Rebeldes: A Journey through New Mexican Agriculture

11 May 2016 Rebeldes: A Journey through New Mexican Agriculture

Photo credit: Ari Epstein

Photo credit: Ari Epstein

An engaging and informative look at farmers in a desert landscape, and at how their individual farming styles reflect their personal values. Explores modern industrial farming, centuries-old collective water-distribution organizations, ancient Navajo corn customs and semi-urban organic farming.

First aired: May 11th, 2016 ·






David: In a land dominated by desert, some things are easy to find.

Nalani: Sand?

David: Check

Nalani: Sunlight?

David: Check

Nalani: Tumbleweed?

David: Check

Nalani: But in New Mexico, you might find something else you wouldn’t expect.

David: Farmers

Nalani: Agriculture



And just about everywhere, but how?

David: My name’s David.

Nalani: And I’m Nalani.

David: We’re students at the Massachusetts Institute of Technology.

Nalani: We’re part of a group that spent the past year researching solutions to some of the biggest problems in food security. And we went to New Mexico to get a better understanding of one of them: desert agriculture.

David: It might sound like an oxymoron, but looking at the crops in New Mexico, it’s clear that life finds a way.

Speaker: These sweet peas are what we call *rebeldes*, “rebels,” so they planted themselves. Whenever we get a random guy that pops up, we call them *rebeldes* because they just wanted to go for it, and they went for it.

[jazz music]

Nalani: It’s impressive enough that crops managed to grow in the dry climate.

David: Sure, we marveled at the carrots and the onions, but behind the scenes, how each farmer adapted to the challenges of the desert landscape is what really stood out.

So we drove across the state to explore a variety of places for farmers who, for one reason or another, chose to plant their roots

Nalani: From the highlands to the vast plains, from fields of alfalfa to little plots of radishes and carrots…

David: …we wanted to talk to the people who work this land.

Nalani: And after hearing about their struggles and their tough decisions…

David: …about their inventive ways of farming…

Nalani: …and, most of all, how much they care about their way of life and the work they do

David: There was something that we realized.

Nalani: The farmers of New Mexico…

David: …they’re *rebeldes* too.

[action-inducing guitar music]

[sound of wind with soft musical accents]

Lorenzo Candelaria: What we try to pursue here is not necessarily a head of lettuce, or a tomato. Because of the ancient properties of this land, because of the uses it’s been in for thousands of years, the work that we do here is sacred. When we plant something, we’re not necessarily producing a head of lettuce. Because we’re consuming this living, breathing creature, living energy becomes our own consciousness.

[flute sounds]

So what we raise here on this farm is not necessarily lettuce, or tomatoes, or chili, but consciousness.

Nalani: That was Lorenzo Candelaria, the owner of Cornelio Candelaria Organics, a farm near Albuquerque.

Travis: We just watered and we had a leak today, so just be careful, it’s a little wet, just be prepared for mud. Can you guys identify any of these crops?

[Travis continues talking in the background]

David: And this is Travis McKenzie, his employee, introducing us to the farm.

Nalani: Travis leads us through the densely packed rows of lettuce, kale, and arugula, picking leaves and eating them off the plant as he talks. Looking just ahead, the crowded rambling green of the farm fills our view.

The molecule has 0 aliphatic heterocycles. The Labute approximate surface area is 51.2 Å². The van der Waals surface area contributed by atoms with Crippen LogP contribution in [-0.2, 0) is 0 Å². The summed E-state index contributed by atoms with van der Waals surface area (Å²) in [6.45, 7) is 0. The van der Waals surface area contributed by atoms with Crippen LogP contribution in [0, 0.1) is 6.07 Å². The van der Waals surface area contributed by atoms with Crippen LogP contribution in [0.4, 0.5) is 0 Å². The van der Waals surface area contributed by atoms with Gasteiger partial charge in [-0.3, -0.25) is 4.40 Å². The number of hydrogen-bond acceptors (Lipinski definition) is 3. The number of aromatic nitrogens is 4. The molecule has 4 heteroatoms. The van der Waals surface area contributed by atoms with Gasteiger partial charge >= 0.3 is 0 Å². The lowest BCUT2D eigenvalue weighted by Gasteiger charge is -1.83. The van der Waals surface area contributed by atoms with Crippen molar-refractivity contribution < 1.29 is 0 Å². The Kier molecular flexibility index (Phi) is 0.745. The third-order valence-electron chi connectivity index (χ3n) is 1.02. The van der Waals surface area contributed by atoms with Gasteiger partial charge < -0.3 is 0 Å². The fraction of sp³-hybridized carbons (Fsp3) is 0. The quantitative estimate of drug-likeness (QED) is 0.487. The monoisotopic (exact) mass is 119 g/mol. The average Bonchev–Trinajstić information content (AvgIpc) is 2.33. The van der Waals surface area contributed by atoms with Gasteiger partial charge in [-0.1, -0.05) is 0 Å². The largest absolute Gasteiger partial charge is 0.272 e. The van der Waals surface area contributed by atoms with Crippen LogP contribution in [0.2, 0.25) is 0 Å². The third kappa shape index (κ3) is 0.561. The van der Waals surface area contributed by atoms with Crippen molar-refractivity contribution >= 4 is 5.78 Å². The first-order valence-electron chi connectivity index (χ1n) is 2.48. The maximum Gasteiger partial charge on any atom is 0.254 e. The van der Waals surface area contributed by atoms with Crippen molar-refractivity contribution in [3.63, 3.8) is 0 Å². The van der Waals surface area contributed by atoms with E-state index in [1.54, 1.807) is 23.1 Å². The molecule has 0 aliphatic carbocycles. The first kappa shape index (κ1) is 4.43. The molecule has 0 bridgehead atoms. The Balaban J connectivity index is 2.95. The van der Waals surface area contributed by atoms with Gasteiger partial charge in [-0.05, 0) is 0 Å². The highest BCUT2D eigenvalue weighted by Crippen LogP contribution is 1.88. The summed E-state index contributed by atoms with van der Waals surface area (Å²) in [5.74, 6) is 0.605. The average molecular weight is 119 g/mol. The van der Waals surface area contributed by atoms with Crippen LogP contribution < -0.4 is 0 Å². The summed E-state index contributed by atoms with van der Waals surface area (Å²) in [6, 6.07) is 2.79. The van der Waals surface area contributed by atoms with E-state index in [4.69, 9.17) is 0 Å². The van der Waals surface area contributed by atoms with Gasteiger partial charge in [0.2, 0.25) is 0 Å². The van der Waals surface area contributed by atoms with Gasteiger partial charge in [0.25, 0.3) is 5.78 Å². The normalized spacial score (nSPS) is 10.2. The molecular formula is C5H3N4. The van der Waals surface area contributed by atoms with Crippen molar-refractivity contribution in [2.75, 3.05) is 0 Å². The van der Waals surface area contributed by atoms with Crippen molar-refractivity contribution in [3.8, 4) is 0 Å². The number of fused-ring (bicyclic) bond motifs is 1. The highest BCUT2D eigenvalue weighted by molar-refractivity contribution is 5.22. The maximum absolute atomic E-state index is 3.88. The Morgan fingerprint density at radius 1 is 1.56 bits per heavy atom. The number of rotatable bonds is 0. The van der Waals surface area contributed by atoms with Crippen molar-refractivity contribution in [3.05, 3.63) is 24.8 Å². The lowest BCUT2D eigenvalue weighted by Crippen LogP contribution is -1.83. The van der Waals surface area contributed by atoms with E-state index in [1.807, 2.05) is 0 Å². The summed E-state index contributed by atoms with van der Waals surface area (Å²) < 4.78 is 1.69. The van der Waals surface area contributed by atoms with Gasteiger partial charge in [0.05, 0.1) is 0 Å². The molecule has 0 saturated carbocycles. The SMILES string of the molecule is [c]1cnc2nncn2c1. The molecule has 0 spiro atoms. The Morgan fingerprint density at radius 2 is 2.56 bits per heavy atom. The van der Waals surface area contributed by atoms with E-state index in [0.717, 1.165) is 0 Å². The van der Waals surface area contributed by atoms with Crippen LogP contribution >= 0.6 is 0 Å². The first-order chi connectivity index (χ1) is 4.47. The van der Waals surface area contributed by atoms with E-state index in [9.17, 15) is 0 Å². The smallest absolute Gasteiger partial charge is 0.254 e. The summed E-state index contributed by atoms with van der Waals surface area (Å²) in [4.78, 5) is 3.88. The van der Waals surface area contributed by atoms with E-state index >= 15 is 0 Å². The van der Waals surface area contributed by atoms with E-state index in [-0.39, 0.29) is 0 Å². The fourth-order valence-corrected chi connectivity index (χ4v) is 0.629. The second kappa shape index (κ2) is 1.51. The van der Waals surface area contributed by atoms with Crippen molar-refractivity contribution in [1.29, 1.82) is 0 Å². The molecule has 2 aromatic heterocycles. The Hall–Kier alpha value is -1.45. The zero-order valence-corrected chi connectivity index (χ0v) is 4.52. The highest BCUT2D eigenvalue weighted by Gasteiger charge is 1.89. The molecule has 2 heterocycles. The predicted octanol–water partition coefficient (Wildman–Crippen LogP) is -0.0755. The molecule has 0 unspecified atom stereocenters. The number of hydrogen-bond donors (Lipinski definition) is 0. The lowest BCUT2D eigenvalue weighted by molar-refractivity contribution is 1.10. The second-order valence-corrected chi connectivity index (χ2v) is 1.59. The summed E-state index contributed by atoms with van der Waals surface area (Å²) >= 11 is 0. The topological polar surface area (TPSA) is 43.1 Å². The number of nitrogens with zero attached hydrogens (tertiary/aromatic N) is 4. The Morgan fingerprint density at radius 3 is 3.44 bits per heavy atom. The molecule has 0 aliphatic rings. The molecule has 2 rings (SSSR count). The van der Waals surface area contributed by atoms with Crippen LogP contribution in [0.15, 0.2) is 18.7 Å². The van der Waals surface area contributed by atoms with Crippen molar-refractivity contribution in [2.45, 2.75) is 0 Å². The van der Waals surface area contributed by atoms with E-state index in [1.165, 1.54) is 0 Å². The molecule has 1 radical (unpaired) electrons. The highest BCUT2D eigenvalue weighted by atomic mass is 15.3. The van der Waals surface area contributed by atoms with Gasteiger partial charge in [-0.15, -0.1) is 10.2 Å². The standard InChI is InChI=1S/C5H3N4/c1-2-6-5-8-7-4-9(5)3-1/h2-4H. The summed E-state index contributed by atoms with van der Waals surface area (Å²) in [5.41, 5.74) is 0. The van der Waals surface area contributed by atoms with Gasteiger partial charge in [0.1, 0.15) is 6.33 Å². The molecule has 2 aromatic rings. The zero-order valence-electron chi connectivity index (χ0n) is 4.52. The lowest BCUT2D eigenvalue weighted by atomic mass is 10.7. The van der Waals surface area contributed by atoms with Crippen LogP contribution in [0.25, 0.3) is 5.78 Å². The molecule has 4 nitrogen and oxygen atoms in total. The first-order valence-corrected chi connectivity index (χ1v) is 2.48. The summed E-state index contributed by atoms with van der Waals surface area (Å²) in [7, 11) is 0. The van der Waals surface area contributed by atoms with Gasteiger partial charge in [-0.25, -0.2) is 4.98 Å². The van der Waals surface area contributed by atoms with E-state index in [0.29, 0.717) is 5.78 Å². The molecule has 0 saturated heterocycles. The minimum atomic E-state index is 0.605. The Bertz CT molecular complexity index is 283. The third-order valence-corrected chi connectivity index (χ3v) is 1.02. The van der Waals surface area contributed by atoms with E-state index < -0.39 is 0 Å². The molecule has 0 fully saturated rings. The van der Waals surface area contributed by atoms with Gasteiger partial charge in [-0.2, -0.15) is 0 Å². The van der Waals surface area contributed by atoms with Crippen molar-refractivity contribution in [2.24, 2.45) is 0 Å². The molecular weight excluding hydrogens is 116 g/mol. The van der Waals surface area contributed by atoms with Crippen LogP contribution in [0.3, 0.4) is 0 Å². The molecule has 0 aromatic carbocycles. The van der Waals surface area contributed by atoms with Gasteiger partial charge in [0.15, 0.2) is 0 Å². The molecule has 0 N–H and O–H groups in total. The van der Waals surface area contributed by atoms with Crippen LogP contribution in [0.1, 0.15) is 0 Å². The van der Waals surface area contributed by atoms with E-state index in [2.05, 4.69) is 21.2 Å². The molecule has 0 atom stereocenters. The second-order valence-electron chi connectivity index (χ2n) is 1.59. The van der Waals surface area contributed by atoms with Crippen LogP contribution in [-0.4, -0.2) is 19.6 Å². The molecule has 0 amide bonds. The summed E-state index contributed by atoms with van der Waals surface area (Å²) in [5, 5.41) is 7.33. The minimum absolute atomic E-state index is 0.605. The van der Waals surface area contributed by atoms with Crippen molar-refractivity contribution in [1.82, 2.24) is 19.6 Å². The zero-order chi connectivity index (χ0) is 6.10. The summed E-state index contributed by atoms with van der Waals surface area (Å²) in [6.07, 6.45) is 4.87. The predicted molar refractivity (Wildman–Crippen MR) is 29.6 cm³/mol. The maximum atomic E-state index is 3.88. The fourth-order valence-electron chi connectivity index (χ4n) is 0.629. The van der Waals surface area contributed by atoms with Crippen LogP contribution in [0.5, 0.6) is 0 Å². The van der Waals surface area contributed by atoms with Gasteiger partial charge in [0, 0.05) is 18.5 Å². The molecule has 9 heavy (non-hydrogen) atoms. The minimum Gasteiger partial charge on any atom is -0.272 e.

David: Looking just a little farther, orderly rows of suburban houses come into view. In some ways, this farm is just a plot of land surrounded by a subdivision.

Nalani: Travis and Lorenzo view the land as much more than that, though.

Travis: We are totally organic, so if you want to pick a leaf and try it, please feel free…

Lorenzo: This farm has been in my family for a little over 300 years, and the care and nurturing that it has taken over a period of 300 years is very intimate. So this has become truly my mother.

Travis: This is all just live food. It’s just veggies. Like when Lorenzo was saying, it’s pure life. So really, what we’re doing is we’re harnessing the energy of the sun, the potency of the seed, the sacredness of the water, and the nutrition and the sustenance in the soil to create life. It’s beautiful.

Nalani: Here, nestled between suburban backyards and the growing sprawl of New Mexico’s largest city, their farm is advocating for an unconventional approach.

Travis: We’re all about keeping ancient practices and blending them with modern technology and techniques, but having a nice balance, and always respecting Mother Earth in those endeavors.

David: They have built a system based upon respect and recognition of the land, treating it as a living, breathing person.

[soft music, animal sounds, birds chirping]

Travis: Mother Earth will continue on.

[music intensifies]

We all gotta remember, by taking care of Mother Earth, we are taking care of ourselves and our future generations.

David: Life in the New Mexico desert can seem like a competition against the land. Travis and Lorenzo’s philosophy, working with the land instead of fighting it, stands out as different. It’s why they let the *rebeldes* grow instead of pulling them out.

Nalani: And this farm, in the middle of suburbia, provides a place for their philosophy to be shared.

Lorenzo: I’ve seen… people are coming here very anxious and very stressed and spend a couple hours pulling weeds. And by the time they leave, they’re happy people again. It’s a beautiful way to connect.

Nalani: Travis and Lorenzo have worked hard to make sure that a deep, personal connection to the land is not lost.

David: They keep this connection in an urban area. We visited another group of people who maintain a similar philosophy, far from the big cities.

[high anticipation string music]